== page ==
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Stanley Willhight: How We Came to Be Here (on Vashon)
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This is an account by Stanley Willhight (b. 1914) of the Willhight family's journey to Vashon Island, and the sight of Silk Trains (trains transporting bales of silk) in Smith Cove. It is excerpted from a December 12, 1993 interview conducted by Marian Arlin for the Cedar River Watershed Oral History Project. Stanley Willhight worked for Seattle City Light at their Cedar Falls facility.
Excerpts From the Interview
"My grandfather's name was Thomas Jefferson Willhight. He was in the Union Army in the cavalry during the Civil War. He served from 1862 to 1866 in the Army, and then he went to Illinois. He served in Arkansas during the Civil War.
"He was 16 or 17. His step-father was an Englishman from London and he joined the Union Army also. They joined the Army at the same time. My mother's father joined the 9th Iowa Volunteer Cavalry. They were both in the Civil War.
"I was 18 years old when he died. He lived long enough for Roosevelt to become president. He had lived during the lifetime of 22 presidents, can you imagine? He wasn't so old, but they apparently didn't have these long terms and all that sort of thing and died in office and stuff like that.
"He was born in 1846. After the war first he worked in the big pottery plant at Fairport, Iowa. I have some of his work around. Then he went to Illinois and met his bride. She was a descendant of Hugenots who came to Maine in 1630.
Coming to Vashon
"After Illinois they went to Iowa, then they went to South Dakota and wheat farmed, and that was no good. Finally they came out to Vashon Island. The Willhights were one out of five first settlers on Vashon Island. They settled Vashon in 1883.
"Vashon is so close to the mainland. From my grandfather's porch, his kitchen windows, you could see all of Seattle. You even could see the passage to Tacoma, Alki Point, Elliott Bay, Space Needle, everything right from there.
"He bought 40 acres and became a fruit orchardist. You will see on those letters or cards, it says Fairview Ranch. That was the name of the place. I wish I had it. The house is still there. My other grandfather's house is still there on Vashon.
"It is almost unrecognizable because it has been remodeled, but I know where it is. He had 320 acres.
Early Days and Silk Trains
"I was born on Vashon Island on May 13, 1914. About 1916 my father and mother and the family moved to Cedar Lake where we lived until shortly before 1919. My mother died that year. We ... returned to Vashon because of her illness.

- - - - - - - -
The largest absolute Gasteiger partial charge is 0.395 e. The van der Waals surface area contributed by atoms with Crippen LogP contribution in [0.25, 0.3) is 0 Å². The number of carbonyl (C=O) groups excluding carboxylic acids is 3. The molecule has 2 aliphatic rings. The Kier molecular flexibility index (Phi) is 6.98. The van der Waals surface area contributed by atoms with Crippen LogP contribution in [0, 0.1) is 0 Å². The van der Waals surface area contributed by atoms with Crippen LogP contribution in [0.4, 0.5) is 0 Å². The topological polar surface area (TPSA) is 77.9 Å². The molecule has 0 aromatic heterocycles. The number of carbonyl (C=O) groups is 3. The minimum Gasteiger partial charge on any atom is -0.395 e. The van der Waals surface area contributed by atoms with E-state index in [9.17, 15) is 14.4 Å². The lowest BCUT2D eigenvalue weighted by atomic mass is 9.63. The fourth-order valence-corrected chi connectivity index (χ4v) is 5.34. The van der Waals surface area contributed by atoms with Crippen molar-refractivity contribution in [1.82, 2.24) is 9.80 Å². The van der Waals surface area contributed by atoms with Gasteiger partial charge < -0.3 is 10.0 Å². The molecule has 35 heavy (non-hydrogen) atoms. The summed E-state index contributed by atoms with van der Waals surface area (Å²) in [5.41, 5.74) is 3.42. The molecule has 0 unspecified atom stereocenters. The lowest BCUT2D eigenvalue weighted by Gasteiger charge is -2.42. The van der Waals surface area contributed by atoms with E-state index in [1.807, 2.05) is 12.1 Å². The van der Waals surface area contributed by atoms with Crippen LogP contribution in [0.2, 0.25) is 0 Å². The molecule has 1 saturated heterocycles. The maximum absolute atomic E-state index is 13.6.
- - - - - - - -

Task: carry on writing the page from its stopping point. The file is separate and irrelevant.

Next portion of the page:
"I remember chiefly the silk trains from Pier 90 at Smith Cove. When I moved into Seattle with my aunt, my mother's sister, I just learned everything. She took me to everything that was going on. When there was a ship in Seattle on its maiden voyage and so on and open to the public, we went through it. If there was a silk shipment coming out of or going to Smith Cove, trains along there, we went and saw it.
"That's where I saw it, at Smith Cove. They were bringing these cars, they looked like passenger cars, not freight cars, they were like a main line passenger car only all closed, and it stretched the whole line along Smith Cove on the tracks, right alongside the warehouses.
"The Admiral Line would come in with these silk shipments and the raw silk was baled like cotton, the most beautiful stuff you ever saw, in huge bales, and they were pure canary yellow, just rich, and they glistened because they were silk. You could see these big ends.
"They would have them piled in those warehouses at Smith Cove right up to the roof. As soon as they would get them unloaded from the ship they would start loading those trains and they were out of there.
"They had precedence over everything, passengers, everything. They went fast and they had the right-of-way all the way from the East Coast to the mills. Those silk bales I don't know how much they must have weighed.
"It was money to get them into textiles. It is like the tea races to England. The ones that got there with it first. There were other ports along the coast where I suppose silk shipments were coming in from other parts of the Orient. Boy, they were out of there, I'll tell you.
"They came quite frequently. We would go out along Golden Gardens along the Sound where they run and see them go out the Milwaukee or the Great Northern through Renton. They had right-of-way over all the traffic. It was really a sight to see that stuff baled."
Excerpt of Marian Arlin interview of Stanley Willhight in Coupeville, Washington on December 12, 1993, Cedar River Watershed Oral History Project. Transcript housed at the Cedar River Watershed Facility in Cedar Falls, a department of Seattle Public Utilities.
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